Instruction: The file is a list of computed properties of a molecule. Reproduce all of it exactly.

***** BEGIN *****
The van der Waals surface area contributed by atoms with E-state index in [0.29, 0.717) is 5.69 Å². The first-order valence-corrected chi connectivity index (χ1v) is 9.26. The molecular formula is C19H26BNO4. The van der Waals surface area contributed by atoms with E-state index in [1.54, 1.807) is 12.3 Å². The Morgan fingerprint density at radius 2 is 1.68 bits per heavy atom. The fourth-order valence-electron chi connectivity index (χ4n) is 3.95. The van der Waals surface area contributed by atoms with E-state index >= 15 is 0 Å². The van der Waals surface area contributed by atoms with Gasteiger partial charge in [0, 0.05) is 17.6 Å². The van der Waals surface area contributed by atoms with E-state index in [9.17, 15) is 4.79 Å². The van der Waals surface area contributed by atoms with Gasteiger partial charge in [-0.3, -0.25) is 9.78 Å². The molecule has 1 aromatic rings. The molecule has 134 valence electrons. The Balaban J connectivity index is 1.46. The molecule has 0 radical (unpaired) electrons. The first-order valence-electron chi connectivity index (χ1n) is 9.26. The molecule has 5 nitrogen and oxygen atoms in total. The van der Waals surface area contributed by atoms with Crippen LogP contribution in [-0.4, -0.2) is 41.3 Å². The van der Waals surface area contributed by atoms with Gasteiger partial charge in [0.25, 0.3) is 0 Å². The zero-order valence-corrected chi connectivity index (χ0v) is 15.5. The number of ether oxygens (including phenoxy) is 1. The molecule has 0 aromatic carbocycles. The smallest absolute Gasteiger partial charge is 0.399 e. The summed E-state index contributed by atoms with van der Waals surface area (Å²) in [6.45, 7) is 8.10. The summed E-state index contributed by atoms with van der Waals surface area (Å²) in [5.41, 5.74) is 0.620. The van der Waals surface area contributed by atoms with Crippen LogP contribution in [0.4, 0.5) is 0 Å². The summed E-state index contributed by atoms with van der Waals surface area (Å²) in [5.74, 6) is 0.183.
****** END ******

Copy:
The van der Waals surface area contributed by atoms with E-state index in [0.29, 0.717) is 5.69 Å². The first-order valence-corrected chi connectivity index (χ1v) is 9.26. The molecular formula is C19H26BNO4. The van der Waals surface area contributed by atoms with E-state index in [1.54, 1.807) is 12.3 Å². The Morgan fingerprint density at radius 2 is 1.68 bits per heavy atom. The fourth-order valence-electron chi connectivity index (χ4n) is 3.95. The van der Waals surface area contributed by atoms with E-state index >= 15 is 0 Å². The van der Waals surface area contributed by atoms with Gasteiger partial charge in [0, 0.05) is 17.6 Å². The van der Waals surface area contributed by atoms with E-state index in [9.17, 15) is 4.79 Å². The van der Waals surface area contributed by atoms with Gasteiger partial charge in [-0.3, -0.25) is 9.78 Å². The molecule has 1 aromatic rings. The molecule has 134 valence electrons. The Balaban J connectivity index is 1.46. The molecule has 0 radical (unpaired) electrons. The first-order valence-electron chi connectivity index (χ1n) is 9.26. The molecule has 5 nitrogen and oxygen atoms in total. The van der Waals surface area contributed by atoms with Crippen LogP contribution in [-0.4, -0.2) is 41.3 Å². The van der Waals surface area contributed by atoms with Gasteiger partial charge in [0.25, 0.3) is 0 Å². The zero-order valence-corrected chi connectivity index (χ0v) is 15.5. The number of ether oxygens (including phenoxy) is 1. The molecule has 0 aromatic carbocycles. The smallest absolute Gasteiger partial charge is 0.399 e. The summed E-state index contributed by atoms with van der Waals surface area (Å²) in [6.45, 7) is 8.10. The summed E-state index contributed by atoms with van der Waals surface area (Å²) in [5.41, 5.74) is 0.620. The van der Waals surface area contributed by atoms with Crippen LogP contribution in [0.4, 0.5) is 0 Å². The summed E-state index contributed by atoms with van der Waals surface area (Å²) in [5.74, 6) is 0.183.